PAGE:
These celebrations are meaningful to me.

Another beautiful tradition that resonates deeply with me is called tashlich. It is Hebrew for ‘casting off’ and is based on the section in Micah where the prophet talks about YHVH casting the sins of the people into the depths of the sea. Westerners think of ‘sins’ as pathological moral blight. It’s not so in Hebrew where a ‘sin’ is a short-coming, a wounding — an area that lacks completeness and maturity, that hurts and leads us to do things not in our highest good. In Hebrew thought, sins don’t require pitchforks and crowd control, but rather healing. I can list off at least a handful of my wounded and immature areas without breaking a sweat.

Traditionally during tashlich, people go to rivers and streams and toss in bits of bread which represent their ‘sins’.┬áThere is catharsis as the water carries these crumbs away.

That’s the tradition. But I’m in flux, so here’s how I did it. Quite by accident.

I went for a walk early one day this week along Salmon Creek. (Tashlich is a fall tradition. As I write this, it’s Day Two of Spring). I didn’t turn on my ipod, and instead listened to birds’ tweets and Salmon Creek’s gurgles. A stray siren, some airplanes on their flight paths. I nodded to the work crew trimming the mahonia and walked purposefully and eyes engaged in case they were sexual predators on work release. Once out of view of the work crew, I meandered uphill and got my inner hippy on by standing in the vortex between two huge evergreens, feeling my feet grounded into the earth between them, putting my palms out to touch them both, imagining my life rooted here and now. I was quiet there awhile.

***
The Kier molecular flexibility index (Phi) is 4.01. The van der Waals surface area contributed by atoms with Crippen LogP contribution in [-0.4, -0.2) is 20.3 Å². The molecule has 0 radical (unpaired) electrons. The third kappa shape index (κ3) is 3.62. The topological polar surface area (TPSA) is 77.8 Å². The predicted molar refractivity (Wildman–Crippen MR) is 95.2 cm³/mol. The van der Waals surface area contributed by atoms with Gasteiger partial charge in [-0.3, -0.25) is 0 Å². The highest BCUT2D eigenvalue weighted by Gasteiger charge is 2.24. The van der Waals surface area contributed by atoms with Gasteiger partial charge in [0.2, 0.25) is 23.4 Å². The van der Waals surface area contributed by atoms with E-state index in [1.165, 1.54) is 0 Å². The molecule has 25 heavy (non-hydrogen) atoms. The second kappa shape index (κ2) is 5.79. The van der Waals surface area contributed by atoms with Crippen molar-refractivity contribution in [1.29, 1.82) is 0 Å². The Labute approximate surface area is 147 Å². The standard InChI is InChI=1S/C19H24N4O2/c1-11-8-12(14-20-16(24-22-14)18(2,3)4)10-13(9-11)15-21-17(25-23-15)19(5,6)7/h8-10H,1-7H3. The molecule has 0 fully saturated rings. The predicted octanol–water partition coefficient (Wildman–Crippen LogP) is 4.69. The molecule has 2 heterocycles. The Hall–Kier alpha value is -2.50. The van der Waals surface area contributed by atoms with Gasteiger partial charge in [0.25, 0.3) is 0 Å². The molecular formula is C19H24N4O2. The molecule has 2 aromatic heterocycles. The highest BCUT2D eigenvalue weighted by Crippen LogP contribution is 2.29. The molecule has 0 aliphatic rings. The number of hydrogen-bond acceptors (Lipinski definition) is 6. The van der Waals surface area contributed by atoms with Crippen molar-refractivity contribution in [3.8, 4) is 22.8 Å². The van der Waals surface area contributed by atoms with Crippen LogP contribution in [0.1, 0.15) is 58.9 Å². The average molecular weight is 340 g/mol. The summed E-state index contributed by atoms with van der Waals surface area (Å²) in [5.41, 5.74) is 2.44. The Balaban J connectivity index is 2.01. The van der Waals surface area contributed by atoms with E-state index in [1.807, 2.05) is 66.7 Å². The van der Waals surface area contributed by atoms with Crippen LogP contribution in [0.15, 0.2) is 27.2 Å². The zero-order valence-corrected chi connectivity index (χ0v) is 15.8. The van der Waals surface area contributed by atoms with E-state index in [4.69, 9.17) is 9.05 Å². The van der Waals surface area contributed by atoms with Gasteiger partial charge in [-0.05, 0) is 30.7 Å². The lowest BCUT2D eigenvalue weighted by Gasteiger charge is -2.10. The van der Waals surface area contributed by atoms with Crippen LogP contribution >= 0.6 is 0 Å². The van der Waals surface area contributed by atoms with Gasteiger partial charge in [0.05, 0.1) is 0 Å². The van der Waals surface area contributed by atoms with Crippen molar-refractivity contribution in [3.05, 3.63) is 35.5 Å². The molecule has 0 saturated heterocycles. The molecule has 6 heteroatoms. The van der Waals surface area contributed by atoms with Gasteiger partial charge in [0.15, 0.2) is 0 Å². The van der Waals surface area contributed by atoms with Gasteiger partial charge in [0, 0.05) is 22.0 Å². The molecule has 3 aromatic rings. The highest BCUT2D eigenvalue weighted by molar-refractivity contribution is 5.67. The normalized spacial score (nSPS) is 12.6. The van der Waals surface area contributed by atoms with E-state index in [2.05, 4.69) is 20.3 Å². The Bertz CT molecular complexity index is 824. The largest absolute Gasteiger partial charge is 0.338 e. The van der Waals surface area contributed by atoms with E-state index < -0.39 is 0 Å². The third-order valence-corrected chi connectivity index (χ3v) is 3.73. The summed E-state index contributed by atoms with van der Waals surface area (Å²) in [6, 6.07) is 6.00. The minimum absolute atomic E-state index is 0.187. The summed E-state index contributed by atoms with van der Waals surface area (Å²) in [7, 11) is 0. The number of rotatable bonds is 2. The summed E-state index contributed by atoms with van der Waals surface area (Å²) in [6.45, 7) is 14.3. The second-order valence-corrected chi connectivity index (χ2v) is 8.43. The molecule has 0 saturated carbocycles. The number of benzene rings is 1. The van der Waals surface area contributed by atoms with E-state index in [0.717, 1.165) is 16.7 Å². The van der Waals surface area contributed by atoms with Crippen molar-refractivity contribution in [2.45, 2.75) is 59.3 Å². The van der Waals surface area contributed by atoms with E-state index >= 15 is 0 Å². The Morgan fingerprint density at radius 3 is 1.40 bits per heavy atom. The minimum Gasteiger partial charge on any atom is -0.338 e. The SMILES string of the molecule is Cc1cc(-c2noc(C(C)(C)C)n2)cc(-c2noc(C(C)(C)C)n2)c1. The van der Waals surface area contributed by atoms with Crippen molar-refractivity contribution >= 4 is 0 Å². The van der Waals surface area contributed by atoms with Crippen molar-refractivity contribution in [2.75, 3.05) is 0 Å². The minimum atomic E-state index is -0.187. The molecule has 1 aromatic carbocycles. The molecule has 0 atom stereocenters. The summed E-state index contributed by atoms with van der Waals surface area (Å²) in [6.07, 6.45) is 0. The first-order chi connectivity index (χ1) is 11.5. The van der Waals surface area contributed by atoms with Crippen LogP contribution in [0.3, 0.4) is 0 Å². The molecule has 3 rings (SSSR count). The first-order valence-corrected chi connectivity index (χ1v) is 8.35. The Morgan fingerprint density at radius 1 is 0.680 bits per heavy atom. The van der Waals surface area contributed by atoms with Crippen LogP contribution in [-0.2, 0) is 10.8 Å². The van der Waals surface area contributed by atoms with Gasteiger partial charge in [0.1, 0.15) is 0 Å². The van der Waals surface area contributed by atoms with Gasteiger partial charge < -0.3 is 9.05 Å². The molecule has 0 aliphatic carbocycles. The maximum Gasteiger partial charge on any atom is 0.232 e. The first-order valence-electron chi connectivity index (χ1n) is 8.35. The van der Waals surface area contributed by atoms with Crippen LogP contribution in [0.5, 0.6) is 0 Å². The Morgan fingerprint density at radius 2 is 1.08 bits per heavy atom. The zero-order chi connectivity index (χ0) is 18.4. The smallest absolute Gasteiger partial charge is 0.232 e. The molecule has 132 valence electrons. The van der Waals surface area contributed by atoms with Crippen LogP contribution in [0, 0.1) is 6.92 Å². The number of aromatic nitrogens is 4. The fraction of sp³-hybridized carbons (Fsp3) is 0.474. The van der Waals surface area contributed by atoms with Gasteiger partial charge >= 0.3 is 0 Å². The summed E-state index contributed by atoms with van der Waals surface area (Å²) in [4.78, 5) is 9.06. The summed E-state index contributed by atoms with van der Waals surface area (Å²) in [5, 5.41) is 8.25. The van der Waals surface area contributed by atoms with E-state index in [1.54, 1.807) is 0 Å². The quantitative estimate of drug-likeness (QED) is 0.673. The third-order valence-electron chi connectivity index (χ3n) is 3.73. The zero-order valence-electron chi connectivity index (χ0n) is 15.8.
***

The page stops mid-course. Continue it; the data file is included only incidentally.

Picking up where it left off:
Trees are what & where they are; people come to them or don’t. They don’t fritter much. Trees just stand there and be themselves.

This was going well.

As I descended from that part of the path, I came to the place where my family used to go to do tashlich — back when we were a family. Grounded from my tree vortex, I knelt by the water. I use rocks when I do tashlich. (In the Pacific Northwest, we don’t throw food in our water.) I picked up a pebble.

“Not trusting that I have all I need,” I said out loud as I tossed it into the water.

“Using my dislike of people as an excuse to pull away from you.” And another:

“Getting stuck in a story of the past instead of boldly doing the creative work you have put inside me.” And another: